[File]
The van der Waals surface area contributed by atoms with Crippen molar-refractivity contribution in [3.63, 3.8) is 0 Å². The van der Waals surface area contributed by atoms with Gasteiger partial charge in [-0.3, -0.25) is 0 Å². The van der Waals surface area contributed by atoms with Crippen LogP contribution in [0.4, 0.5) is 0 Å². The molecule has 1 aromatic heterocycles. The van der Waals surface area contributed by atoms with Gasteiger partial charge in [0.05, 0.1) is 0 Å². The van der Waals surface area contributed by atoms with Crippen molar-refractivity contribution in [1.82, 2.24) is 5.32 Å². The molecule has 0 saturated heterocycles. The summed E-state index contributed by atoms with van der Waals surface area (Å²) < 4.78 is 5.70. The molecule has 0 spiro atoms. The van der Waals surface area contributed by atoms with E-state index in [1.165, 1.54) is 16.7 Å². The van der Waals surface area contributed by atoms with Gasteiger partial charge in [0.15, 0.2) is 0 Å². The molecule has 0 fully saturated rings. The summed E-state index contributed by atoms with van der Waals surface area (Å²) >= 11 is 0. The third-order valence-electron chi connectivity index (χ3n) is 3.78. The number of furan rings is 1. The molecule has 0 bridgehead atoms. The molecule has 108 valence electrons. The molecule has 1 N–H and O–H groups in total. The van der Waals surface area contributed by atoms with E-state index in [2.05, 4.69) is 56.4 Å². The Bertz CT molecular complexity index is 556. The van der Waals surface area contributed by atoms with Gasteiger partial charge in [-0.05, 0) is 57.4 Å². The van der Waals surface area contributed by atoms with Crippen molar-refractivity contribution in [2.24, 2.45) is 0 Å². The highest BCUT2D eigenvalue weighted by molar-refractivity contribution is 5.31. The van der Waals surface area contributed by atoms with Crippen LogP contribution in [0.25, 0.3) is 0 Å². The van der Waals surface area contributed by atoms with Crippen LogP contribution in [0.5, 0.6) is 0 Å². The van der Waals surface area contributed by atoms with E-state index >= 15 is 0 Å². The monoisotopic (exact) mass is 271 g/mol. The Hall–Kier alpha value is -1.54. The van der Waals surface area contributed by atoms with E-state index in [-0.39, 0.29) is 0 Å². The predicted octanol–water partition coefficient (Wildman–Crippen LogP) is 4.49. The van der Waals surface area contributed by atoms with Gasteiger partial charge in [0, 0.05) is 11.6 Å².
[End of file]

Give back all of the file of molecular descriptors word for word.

The van der Waals surface area contributed by atoms with Crippen molar-refractivity contribution in [3.63, 3.8) is 0 Å². The van der Waals surface area contributed by atoms with Gasteiger partial charge in [-0.3, -0.25) is 0 Å². The van der Waals surface area contributed by atoms with Crippen LogP contribution in [0.4, 0.5) is 0 Å². The molecule has 1 aromatic heterocycles. The van der Waals surface area contributed by atoms with Gasteiger partial charge in [0.05, 0.1) is 0 Å². The van der Waals surface area contributed by atoms with Crippen molar-refractivity contribution in [1.82, 2.24) is 5.32 Å². The molecule has 0 saturated heterocycles. The summed E-state index contributed by atoms with van der Waals surface area (Å²) < 4.78 is 5.70. The molecule has 0 spiro atoms. The van der Waals surface area contributed by atoms with E-state index in [1.165, 1.54) is 16.7 Å². The van der Waals surface area contributed by atoms with Gasteiger partial charge in [0.15, 0.2) is 0 Å². The molecule has 0 fully saturated rings. The summed E-state index contributed by atoms with van der Waals surface area (Å²) >= 11 is 0. The third-order valence-electron chi connectivity index (χ3n) is 3.78. The number of furan rings is 1. The molecule has 0 bridgehead atoms. The molecule has 108 valence electrons. The molecule has 1 N–H and O–H groups in total. The van der Waals surface area contributed by atoms with E-state index in [2.05, 4.69) is 56.4 Å². The Bertz CT molecular complexity index is 556. The van der Waals surface area contributed by atoms with Gasteiger partial charge in [-0.05, 0) is 57.4 Å². The van der Waals surface area contributed by atoms with Crippen molar-refractivity contribution in [2.24, 2.45) is 0 Å². The highest BCUT2D eigenvalue weighted by molar-refractivity contribution is 5.31. The van der Waals surface area contributed by atoms with Crippen LogP contribution in [0.25, 0.3) is 0 Å². The van der Waals surface area contributed by atoms with Crippen LogP contribution in [0.5, 0.6) is 0 Å². The van der Waals surface area contributed by atoms with E-state index >= 15 is 0 Å². The monoisotopic (exact) mass is 271 g/mol. The Hall–Kier alpha value is -1.54. The van der Waals surface area contributed by atoms with E-state index in [-0.39, 0.29) is 0 Å². The predicted octanol–water partition coefficient (Wildman–Crippen LogP) is 4.49. The van der Waals surface area contributed by atoms with Gasteiger partial charge in [0, 0.05) is 11.6 Å².